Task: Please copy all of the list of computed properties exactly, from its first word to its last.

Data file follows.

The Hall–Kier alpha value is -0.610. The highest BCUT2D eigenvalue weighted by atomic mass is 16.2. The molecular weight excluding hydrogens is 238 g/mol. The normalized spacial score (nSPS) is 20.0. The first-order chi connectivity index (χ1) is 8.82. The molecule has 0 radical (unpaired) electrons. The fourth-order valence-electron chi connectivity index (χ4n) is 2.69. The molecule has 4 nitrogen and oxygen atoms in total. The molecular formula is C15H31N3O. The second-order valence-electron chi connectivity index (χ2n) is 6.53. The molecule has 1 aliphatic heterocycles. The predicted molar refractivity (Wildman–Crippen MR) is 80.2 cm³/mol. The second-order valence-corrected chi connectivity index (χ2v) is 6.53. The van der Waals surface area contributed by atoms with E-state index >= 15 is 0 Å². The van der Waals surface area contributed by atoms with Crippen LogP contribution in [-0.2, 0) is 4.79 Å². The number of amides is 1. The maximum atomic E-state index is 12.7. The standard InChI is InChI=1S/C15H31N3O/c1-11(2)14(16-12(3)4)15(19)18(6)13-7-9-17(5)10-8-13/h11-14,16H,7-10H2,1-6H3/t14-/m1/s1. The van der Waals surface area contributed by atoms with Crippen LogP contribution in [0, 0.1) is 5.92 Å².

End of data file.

The Hall–Kier alpha value is -0.610. The highest BCUT2D eigenvalue weighted by atomic mass is 16.2. The molecular weight excluding hydrogens is 238 g/mol. The normalized spacial score (nSPS) is 20.0. The first-order chi connectivity index (χ1) is 8.82. The molecule has 0 radical (unpaired) electrons. The fourth-order valence-electron chi connectivity index (χ4n) is 2.69. The molecule has 4 nitrogen and oxygen atoms in total. The molecular formula is C15H31N3O. The second-order valence-electron chi connectivity index (χ2n) is 6.53. The molecule has 1 aliphatic heterocycles. The predicted molar refractivity (Wildman–Crippen MR) is 80.2 cm³/mol. The second-order valence-corrected chi connectivity index (χ2v) is 6.53. The van der Waals surface area contributed by atoms with E-state index >= 15 is 0 Å². The van der Waals surface area contributed by atoms with Crippen LogP contribution in [-0.2, 0) is 4.79 Å². The number of amides is 1. The maximum atomic E-state index is 12.7. The standard InChI is InChI=1S/C15H31N3O/c1-11(2)14(16-12(3)4)15(19)18(6)13-7-9-17(5)10-8-13/h11-14,16H,7-10H2,1-6H3/t14-/m1/s1. The van der Waals surface area contributed by atoms with Crippen LogP contribution in [0, 0.1) is 5.92 Å².